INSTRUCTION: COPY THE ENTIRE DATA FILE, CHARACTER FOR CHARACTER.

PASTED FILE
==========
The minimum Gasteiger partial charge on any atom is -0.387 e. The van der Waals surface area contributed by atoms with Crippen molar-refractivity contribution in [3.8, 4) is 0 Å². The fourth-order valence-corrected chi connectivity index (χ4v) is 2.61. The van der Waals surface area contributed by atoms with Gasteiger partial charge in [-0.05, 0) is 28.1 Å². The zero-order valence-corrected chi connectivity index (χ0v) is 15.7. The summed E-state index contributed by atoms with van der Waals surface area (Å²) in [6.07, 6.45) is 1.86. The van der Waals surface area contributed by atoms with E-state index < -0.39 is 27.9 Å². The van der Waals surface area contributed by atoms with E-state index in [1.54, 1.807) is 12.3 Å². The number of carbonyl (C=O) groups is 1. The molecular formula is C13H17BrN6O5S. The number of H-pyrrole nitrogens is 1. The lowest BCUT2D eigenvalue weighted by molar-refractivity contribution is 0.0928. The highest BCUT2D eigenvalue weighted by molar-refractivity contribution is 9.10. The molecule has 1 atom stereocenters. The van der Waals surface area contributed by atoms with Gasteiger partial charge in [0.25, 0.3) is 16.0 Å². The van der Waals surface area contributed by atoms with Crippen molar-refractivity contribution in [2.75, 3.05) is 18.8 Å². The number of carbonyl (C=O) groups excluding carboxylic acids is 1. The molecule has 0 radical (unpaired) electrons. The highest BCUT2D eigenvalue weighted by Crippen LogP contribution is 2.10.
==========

The minimum Gasteiger partial charge on any atom is -0.387 e. The van der Waals surface area contributed by atoms with Crippen molar-refractivity contribution in [3.8, 4) is 0 Å². The fourth-order valence-corrected chi connectivity index (χ4v) is 2.61. The van der Waals surface area contributed by atoms with Gasteiger partial charge in [-0.05, 0) is 28.1 Å². The zero-order valence-corrected chi connectivity index (χ0v) is 15.7. The summed E-state index contributed by atoms with van der Waals surface area (Å²) in [6.07, 6.45) is 1.86. The van der Waals surface area contributed by atoms with E-state index < -0.39 is 27.9 Å². The van der Waals surface area contributed by atoms with E-state index in [1.54, 1.807) is 12.3 Å². The number of carbonyl (C=O) groups is 1. The molecular formula is C13H17BrN6O5S. The number of H-pyrrole nitrogens is 1. The lowest BCUT2D eigenvalue weighted by molar-refractivity contribution is 0.0928. The highest BCUT2D eigenvalue weighted by molar-refractivity contribution is 9.10. The molecule has 1 atom stereocenters. The van der Waals surface area contributed by atoms with Gasteiger partial charge in [0.25, 0.3) is 16.0 Å². The van der Waals surface area contributed by atoms with Crippen molar-refractivity contribution in [2.75, 3.05) is 18.8 Å². The number of carbonyl (C=O) groups excluding carboxylic acids is 1. The molecule has 0 radical (unpaired) electrons. The highest BCUT2D eigenvalue weighted by Crippen LogP contribution is 2.10.